Matchsticks, with their uniform length and shape, lend themselves to a wide variety of crafts. Children can use matchsticks to make simple photo frames and boxes. Talented adult model-makers have crafted ships, houses and musical instruments using just matchsticks and glue. One man even made a full-size Dalek from the BBC series "Doctor Who." It seems that the only limiting factor, as far as matchstick craft-making goes, is your imagination.
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Model-making kits are ideal for the beginner because they come with instructions. Available kits include vehicles such as trams and trucks, along with farm equipment and ships. Other kits include famous structures: Landmark tourist buildings such as London's Big Ben or the Tower of Pisa in Italy are available to make. If a kit does not appeal to you, buy special model-making matchsticks in bags. Try starting with a simple model, such as your house, so that you learn the basics.
Provide children with a simple template that you can either make or source from a book such as "Children's Arts & Crafts Books: Matchstick Crafts." Simple objects such as a photo frame, a box or animal shapes are ideal to start with. Alternatively, let children loose with the matchsticks and allow them to use their creativity to make objects.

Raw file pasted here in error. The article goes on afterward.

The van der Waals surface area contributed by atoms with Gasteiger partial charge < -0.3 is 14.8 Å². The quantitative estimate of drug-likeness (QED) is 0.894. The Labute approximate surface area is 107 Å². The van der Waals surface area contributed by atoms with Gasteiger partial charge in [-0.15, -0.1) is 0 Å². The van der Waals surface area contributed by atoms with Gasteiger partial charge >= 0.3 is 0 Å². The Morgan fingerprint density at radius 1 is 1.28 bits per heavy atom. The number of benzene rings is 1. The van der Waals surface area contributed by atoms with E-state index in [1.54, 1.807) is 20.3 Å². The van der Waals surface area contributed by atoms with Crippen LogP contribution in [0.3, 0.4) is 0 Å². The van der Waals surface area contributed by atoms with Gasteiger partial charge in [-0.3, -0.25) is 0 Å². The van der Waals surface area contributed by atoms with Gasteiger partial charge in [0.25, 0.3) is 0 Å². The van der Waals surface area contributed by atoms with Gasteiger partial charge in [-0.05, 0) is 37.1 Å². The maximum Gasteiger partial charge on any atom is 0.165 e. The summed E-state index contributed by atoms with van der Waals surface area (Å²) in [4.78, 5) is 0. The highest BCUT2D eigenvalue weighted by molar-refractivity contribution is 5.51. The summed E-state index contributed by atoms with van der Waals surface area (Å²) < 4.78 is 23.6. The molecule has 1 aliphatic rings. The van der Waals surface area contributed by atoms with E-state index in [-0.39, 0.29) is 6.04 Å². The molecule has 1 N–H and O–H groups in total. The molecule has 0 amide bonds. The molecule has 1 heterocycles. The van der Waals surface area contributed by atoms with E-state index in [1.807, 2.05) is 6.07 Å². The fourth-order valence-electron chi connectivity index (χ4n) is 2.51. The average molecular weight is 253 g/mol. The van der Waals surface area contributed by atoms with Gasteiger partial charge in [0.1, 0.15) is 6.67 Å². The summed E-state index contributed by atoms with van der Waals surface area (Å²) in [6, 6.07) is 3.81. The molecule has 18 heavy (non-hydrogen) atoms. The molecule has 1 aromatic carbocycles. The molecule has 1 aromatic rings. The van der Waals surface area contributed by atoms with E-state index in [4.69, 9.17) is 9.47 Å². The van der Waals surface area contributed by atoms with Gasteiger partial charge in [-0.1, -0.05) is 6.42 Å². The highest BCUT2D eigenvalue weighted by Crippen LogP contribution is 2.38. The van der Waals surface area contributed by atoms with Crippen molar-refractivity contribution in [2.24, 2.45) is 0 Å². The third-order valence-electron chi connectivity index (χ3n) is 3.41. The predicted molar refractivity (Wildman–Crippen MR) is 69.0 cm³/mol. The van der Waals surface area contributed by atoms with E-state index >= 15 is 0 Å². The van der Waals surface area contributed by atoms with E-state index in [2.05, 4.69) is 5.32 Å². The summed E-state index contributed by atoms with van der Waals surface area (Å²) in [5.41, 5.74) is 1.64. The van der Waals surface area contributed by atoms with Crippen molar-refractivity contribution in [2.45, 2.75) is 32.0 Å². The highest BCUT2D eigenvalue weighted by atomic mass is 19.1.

With some experience making models and simple objects with matchsticks, you might want to try something slightly more adventurous. Patrick Acton from Iowa started his matchstick model-making career with a small country church but progressed into making the frigate USS Constitution. He has subsequently built many other models, including Pinocchio. Advanced techniques include bending the matchsticks with pliers. Other ambitious projects include the matchstick ukulele made by Englishman Jack Hall. He used 10,000 matchsticks to create the instrument. Brian Croucher went one better, using 480,000 matches to create a life-size model of the TV character, the Dalek.
Matchsticks can be a safety hazard when children are working with them. However, you can buy special matchsticks, without the flammable end, from craft or hobby shops. There are also child-friendly safety scissors, so kids can cut off the heads when using ordinary matchsticks. To inspire children and adults, take a visit to a matchstick museum such as the Matchstick Marvels Tourist Center in Iowa. Models include battleships and the 12-foot-long United States Capitol.